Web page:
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Chapter XXXII.

Love To God, The Source Of All That Is Good; Self-Love, The Source Of All Evil.

O Israel, thou hast destroyed thyself; but in me is thine help.Hos. 13:9.

Love is the efficient cause of all things; and as there are two sorts of love, the love of God and the love of ourselves, and as these are directly opposite to each other, it follows, that the one must be extremely good, and the other extremely evil. But forasmuch as it is plain that the preference is to be given to divine love, it follows, that this alone is good. For the love of God is a divine seed in us, from which no evil, but all good things proceed. This love unites itself to its object, which is God, its chief, its only Good, in whom it rests, triumphs, and rejoices, even as God does in it. For joy and pleasure arise from love, as we learn in Psalm 18:1, 2. This spreads itself over all the world, and, like God, its author and object, communicates and bestows itself upon every worthy receiver. And truly, as love finds all things in God, and is happy in the enjoyment of him, it stands in need of no creature.

2. But as from divine love proceeds nothing but good, so from self-love proceeds nothing but evil. This is the root of all the iniquity, sin, blindness, ignorance, and misery, of which human nature is capable. By this a man makes his own will his god; and, as the true God is the fountain of all good, so this false god, this vain idol, our self-will, is the fountain of all evil. Moreover, as the creatures which we are so fond of, are made out of nothing, and are so weak and uncertain that they are always tending to their original state, and, in the meantime, are nothing but poverty, misery, and sorrow; it follows, that as man is changed into the nature of the thing which he loves, he must likewise partake of their inconstancy, their poverty, and misery, and can have no rest in the enjoyment of them. If the creature is vanity and sorrow, the heart that cleaves to the creature enters into its vanity, and must be partaker of its sorrow.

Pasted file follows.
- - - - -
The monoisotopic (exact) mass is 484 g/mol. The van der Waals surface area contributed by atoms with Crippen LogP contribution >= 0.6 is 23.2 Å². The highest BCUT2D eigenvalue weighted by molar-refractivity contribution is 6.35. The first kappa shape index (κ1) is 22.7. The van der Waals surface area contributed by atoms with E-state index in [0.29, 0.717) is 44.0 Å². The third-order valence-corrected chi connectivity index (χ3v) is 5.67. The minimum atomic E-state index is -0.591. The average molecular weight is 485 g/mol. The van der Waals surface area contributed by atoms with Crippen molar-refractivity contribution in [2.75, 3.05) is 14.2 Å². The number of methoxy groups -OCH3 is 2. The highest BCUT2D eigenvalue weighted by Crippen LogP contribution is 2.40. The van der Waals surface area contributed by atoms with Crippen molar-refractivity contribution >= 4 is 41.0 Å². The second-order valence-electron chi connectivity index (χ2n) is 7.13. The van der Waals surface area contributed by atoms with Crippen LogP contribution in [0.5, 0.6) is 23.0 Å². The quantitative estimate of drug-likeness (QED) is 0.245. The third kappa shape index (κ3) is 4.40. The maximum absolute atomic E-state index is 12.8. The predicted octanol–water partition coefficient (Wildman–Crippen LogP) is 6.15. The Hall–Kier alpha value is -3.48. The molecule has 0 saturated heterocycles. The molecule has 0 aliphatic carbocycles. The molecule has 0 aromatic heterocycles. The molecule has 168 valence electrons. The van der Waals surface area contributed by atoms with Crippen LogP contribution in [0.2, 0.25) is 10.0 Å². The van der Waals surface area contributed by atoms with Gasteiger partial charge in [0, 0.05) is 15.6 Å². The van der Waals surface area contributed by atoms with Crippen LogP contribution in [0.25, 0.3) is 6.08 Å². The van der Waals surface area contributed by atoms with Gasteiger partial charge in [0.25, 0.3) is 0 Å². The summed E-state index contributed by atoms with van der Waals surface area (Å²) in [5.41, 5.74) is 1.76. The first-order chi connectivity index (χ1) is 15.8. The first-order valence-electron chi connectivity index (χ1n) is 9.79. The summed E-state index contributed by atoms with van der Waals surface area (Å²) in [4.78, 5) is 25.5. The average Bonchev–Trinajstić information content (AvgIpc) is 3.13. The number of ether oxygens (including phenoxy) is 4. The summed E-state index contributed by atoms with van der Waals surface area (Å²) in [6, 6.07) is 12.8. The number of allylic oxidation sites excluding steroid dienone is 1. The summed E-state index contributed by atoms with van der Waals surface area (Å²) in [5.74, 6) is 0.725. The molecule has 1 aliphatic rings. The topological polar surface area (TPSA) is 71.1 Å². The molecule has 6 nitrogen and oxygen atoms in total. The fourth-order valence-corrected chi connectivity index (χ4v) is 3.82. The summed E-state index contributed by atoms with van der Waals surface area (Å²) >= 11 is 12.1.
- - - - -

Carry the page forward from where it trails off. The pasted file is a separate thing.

3. Thus self-love, when it rules and is uppermost in men, makes them enemies to God, fills them with all iniquity, and brings them into subjection to the creatures. As the love of God dilates and enlarges the soul, so the love of ourselves contracts and straitens it, making it unjust, corrupt, proud, and covetous. As the love of God makes us quiet, easy, peaceable, and benevolent; so the love of ourselves makes us unquiet, turbulent, and ill-natured. As the love of God reinstates us in the liberty of the sons of God; so self-love makes us slaves to the creatures. The one gives us firmness and constancy of mind and will; the other makes us inconstant and changeable. The one makes a man courteous, courageous, generous, and obliging; the other makes him sour, timorous, mean, and an enemy to everybody but himself.

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